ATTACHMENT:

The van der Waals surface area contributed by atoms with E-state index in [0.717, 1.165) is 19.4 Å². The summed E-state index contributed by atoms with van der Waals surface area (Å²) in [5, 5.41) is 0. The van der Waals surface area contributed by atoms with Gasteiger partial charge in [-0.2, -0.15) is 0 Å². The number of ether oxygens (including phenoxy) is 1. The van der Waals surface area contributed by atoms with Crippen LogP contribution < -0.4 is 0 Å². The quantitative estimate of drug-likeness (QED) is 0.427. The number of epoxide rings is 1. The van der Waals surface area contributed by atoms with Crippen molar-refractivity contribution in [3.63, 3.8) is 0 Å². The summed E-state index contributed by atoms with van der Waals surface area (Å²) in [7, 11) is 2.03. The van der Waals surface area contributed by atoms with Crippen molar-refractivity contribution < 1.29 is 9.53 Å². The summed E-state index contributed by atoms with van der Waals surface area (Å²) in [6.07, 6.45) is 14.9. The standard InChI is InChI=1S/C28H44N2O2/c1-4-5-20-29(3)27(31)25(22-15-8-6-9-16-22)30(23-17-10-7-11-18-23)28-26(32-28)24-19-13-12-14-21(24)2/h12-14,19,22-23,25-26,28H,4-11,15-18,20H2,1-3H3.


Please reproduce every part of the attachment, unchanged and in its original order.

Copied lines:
The van der Waals surface area contributed by atoms with E-state index in [0.717, 1.165) is 19.4 Å². The summed E-state index contributed by atoms with van der Waals surface area (Å²) in [5, 5.41) is 0. The van der Waals surface area contributed by atoms with Gasteiger partial charge in [-0.2, -0.15) is 0 Å². The number of ether oxygens (including phenoxy) is 1. The van der Waals surface area contributed by atoms with Crippen LogP contribution < -0.4 is 0 Å². The quantitative estimate of drug-likeness (QED) is 0.427. The number of epoxide rings is 1. The van der Waals surface area contributed by atoms with Crippen molar-refractivity contribution in [3.63, 3.8) is 0 Å². The summed E-state index contributed by atoms with van der Waals surface area (Å²) in [7, 11) is 2.03. The van der Waals surface area contributed by atoms with Crippen molar-refractivity contribution < 1.29 is 9.53 Å². The summed E-state index contributed by atoms with van der Waals surface area (Å²) in [6.07, 6.45) is 14.9. The standard InChI is InChI=1S/C28H44N2O2/c1-4-5-20-29(3)27(31)25(22-15-8-6-9-16-22)30(23-17-10-7-11-18-23)28-26(32-28)24-19-13-12-14-21(24)2/h12-14,19,22-23,25-26,28H,4-11,15-18,20H2,1-3H3.